Hurricane David taking the BBL by storm

He’s been the breakout player of BBL10 and established himself as one of the best middle-order batsmen in the league, but Tim David’s journey to this point has been far from conventional.

He’s been the breakout player of BBL10 and established himself as one of the best middle-order batsmen in the league, but Tim David’s journey to this point has been far from conventional.

When he joined the Hobart Hurricanes over the off-season, David not only brought his time playing for the Perth Scorchers but his experience playing associate-level international cricket for Singapore.

The move down south has immediately paid dividends for both player and team, with David thriving on the increased opportunity at the Hurricanes.

He’s averaging 37 runs at a strike rate of 152.38 and has made several innings saving knocks.

David spoke to The Inner Sanctum about his development over the last year and his new role at the Hurricanes for his current form.

“With a bit of increased responsibility and a bigger role to play at the Hurricanes, I’ve been able to show my skills and how I’ve been improving,” he said.

Before this season, David’s previous highest score in the Big Bash was 18* from his nine innings with the Scorchers, but he wasted no time establishing himself in purple.

In the first game of the season against the reigning champion Sydney Sixers, he made 58 runs off 33 balls to steer Hobart to victory and claim man of the match honours.

“I think in a tournament it’s always nice to play well in the first game and take a bit of momentum into the tournament.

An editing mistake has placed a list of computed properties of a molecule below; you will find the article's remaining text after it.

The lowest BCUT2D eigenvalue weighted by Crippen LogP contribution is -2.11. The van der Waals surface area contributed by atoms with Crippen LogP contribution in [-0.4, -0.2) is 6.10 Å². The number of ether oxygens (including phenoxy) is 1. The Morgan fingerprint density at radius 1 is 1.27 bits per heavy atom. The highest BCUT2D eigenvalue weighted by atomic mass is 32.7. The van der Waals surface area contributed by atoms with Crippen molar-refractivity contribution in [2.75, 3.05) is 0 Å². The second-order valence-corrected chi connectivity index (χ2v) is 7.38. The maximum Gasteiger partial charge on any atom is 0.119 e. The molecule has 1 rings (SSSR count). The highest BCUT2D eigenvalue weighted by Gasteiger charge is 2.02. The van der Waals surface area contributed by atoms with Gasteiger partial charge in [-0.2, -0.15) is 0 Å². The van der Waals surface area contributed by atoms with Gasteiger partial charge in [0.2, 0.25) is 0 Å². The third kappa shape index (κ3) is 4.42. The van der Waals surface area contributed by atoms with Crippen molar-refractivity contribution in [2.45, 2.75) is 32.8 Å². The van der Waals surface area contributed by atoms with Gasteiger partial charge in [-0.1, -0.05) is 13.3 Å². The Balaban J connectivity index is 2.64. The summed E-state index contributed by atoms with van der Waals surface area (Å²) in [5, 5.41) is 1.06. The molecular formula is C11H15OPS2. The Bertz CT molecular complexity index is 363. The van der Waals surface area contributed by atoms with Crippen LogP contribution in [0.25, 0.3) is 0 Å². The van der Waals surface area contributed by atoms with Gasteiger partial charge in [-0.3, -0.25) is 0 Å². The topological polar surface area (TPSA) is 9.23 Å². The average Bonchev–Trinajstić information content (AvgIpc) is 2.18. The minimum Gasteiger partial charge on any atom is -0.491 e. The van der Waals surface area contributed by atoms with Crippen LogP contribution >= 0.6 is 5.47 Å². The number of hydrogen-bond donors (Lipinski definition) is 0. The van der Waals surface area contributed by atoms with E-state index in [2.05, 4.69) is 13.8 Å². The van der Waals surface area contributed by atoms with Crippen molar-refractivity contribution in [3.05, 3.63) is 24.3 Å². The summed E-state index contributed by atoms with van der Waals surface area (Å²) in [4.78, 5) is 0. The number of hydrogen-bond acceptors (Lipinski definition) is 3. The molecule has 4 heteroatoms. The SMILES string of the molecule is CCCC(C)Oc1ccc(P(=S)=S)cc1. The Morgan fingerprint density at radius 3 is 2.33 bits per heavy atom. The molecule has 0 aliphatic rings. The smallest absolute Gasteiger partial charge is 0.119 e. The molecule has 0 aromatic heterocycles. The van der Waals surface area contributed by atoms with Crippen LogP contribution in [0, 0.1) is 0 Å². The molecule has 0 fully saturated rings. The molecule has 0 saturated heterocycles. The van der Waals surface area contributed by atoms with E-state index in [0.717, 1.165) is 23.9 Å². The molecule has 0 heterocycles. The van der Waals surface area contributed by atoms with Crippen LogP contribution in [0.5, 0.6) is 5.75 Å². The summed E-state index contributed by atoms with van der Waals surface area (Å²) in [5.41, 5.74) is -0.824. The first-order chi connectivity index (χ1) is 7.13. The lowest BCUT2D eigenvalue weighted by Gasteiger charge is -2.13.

“To be able to contribute to the team and help get us over the line was really pleasing as well”, David said.

His role as a middle-order batsman means he has to remain flexible, going from a finisher to an innings saver from game to game.

“It can be a tough role, I guess the most important thing you have to be is adaptable.

“There’s certainly different scenarios where sometimes you have to bat for a bit longer to build an innings, while other times you have to walk out in the last few overs and take it on straight away”, he said.

David said his decision to move from the Scorchers to the Hurricanes was based on getting an opportunity to play and show his skills.

“If I was still at the Scorchers this year I’m looking at a batting line-up with Ashton Turner at six and everyone in that top six has played international cricket. So it’s pretty hard to see myself slotting in there and having the same role I’ve been able to play at the Hurricanes.”

After starting the season strongly, the Hurricanes are currently second last on the ladder with a three-game losing streak, but David believes the team can turn it around soon.

“I don’t think we’ve played our best cricket for the last couple of games, but we know when we’re at our best we can beat anyone.

“We’re looking forward to playing with some confidence and taking the game on because that’s what people want to see in T20 cricket”, David said.